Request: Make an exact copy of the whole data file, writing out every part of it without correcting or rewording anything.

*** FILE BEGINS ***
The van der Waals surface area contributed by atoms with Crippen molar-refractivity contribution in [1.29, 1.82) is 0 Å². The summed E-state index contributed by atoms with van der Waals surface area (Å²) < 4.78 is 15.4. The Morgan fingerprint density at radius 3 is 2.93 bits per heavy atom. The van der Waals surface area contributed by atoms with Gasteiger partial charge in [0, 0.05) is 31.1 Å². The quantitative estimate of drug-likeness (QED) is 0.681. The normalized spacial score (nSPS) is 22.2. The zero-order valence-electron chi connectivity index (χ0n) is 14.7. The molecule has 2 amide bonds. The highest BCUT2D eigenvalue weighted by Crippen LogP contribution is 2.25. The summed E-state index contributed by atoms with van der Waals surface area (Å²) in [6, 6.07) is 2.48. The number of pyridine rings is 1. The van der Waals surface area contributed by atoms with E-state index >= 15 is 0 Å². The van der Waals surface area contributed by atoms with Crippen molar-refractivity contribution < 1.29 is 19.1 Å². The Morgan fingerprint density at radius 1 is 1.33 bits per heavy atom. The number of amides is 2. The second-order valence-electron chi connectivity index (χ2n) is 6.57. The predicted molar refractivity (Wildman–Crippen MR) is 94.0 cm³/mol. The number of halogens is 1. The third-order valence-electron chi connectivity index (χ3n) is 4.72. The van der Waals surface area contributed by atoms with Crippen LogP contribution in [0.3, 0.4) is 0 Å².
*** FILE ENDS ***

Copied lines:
The van der Waals surface area contributed by atoms with Crippen molar-refractivity contribution in [1.29, 1.82) is 0 Å². The summed E-state index contributed by atoms with van der Waals surface area (Å²) < 4.78 is 15.4. The Morgan fingerprint density at radius 3 is 2.93 bits per heavy atom. The van der Waals surface area contributed by atoms with Gasteiger partial charge in [0, 0.05) is 31.1 Å². The quantitative estimate of drug-likeness (QED) is 0.681. The normalized spacial score (nSPS) is 22.2. The zero-order valence-electron chi connectivity index (χ0n) is 14.7. The molecule has 2 amide bonds. The highest BCUT2D eigenvalue weighted by Crippen LogP contribution is 2.25. The summed E-state index contributed by atoms with van der Waals surface area (Å²) in [6, 6.07) is 2.48. The number of pyridine rings is 1. The van der Waals surface area contributed by atoms with E-state index >= 15 is 0 Å². The van der Waals surface area contributed by atoms with Crippen molar-refractivity contribution < 1.29 is 19.1 Å². The Morgan fingerprint density at radius 1 is 1.33 bits per heavy atom. The number of amides is 2. The second-order valence-electron chi connectivity index (χ2n) is 6.57. The predicted molar refractivity (Wildman–Crippen MR) is 94.0 cm³/mol. The number of halogens is 1. The third-order valence-electron chi connectivity index (χ3n) is 4.72. The van der Waals surface area contributed by atoms with Crippen LogP contribution in [0.3, 0.4) is 0 Å².